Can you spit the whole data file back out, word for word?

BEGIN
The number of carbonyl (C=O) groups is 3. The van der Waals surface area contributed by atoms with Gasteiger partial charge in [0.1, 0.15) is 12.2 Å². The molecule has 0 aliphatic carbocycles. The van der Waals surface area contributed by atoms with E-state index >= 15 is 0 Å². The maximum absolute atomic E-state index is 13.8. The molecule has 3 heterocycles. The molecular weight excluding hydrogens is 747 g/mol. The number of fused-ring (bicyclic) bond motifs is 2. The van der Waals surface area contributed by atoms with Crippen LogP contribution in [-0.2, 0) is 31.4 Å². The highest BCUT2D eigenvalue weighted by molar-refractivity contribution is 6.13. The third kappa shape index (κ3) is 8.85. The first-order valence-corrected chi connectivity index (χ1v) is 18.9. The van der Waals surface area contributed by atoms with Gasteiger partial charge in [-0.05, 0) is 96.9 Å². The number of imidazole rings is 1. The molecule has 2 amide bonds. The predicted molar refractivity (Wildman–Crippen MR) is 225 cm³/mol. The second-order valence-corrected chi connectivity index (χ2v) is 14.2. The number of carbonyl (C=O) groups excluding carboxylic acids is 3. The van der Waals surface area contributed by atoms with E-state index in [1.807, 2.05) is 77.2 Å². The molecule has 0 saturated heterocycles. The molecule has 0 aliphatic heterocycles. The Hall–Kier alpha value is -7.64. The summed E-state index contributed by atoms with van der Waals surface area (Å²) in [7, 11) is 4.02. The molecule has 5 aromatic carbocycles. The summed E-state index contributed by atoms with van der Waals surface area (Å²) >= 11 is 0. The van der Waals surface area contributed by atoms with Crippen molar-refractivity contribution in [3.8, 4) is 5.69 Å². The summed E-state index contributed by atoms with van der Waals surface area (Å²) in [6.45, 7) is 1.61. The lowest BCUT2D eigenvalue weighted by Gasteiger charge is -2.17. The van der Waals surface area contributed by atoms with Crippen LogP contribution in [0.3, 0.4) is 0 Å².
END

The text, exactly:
The number of carbonyl (C=O) groups is 3. The van der Waals surface area contributed by atoms with Gasteiger partial charge in [0.1, 0.15) is 12.2 Å². The molecule has 0 aliphatic carbocycles. The van der Waals surface area contributed by atoms with E-state index >= 15 is 0 Å². The maximum absolute atomic E-state index is 13.8. The molecule has 3 heterocycles. The molecular weight excluding hydrogens is 747 g/mol. The number of fused-ring (bicyclic) bond motifs is 2. The van der Waals surface area contributed by atoms with Crippen LogP contribution in [-0.2, 0) is 31.4 Å². The highest BCUT2D eigenvalue weighted by molar-refractivity contribution is 6.13. The third kappa shape index (κ3) is 8.85. The first-order valence-corrected chi connectivity index (χ1v) is 18.9. The van der Waals surface area contributed by atoms with Gasteiger partial charge in [-0.05, 0) is 96.9 Å². The number of imidazole rings is 1. The molecule has 2 amide bonds. The predicted molar refractivity (Wildman–Crippen MR) is 225 cm³/mol. The second-order valence-corrected chi connectivity index (χ2v) is 14.2. The number of carbonyl (C=O) groups excluding carboxylic acids is 3. The van der Waals surface area contributed by atoms with E-state index in [1.807, 2.05) is 77.2 Å². The molecule has 0 saturated heterocycles. The molecule has 0 aliphatic heterocycles. The Hall–Kier alpha value is -7.64. The summed E-state index contributed by atoms with van der Waals surface area (Å²) in [7, 11) is 4.02. The molecule has 5 aromatic carbocycles. The summed E-state index contributed by atoms with van der Waals surface area (Å²) >= 11 is 0. The van der Waals surface area contributed by atoms with Crippen molar-refractivity contribution in [3.8, 4) is 5.69 Å². The summed E-state index contributed by atoms with van der Waals surface area (Å²) in [6.45, 7) is 1.61. The lowest BCUT2D eigenvalue weighted by Gasteiger charge is -2.17. The van der Waals surface area contributed by atoms with Crippen LogP contribution in [0.3, 0.4) is 0 Å².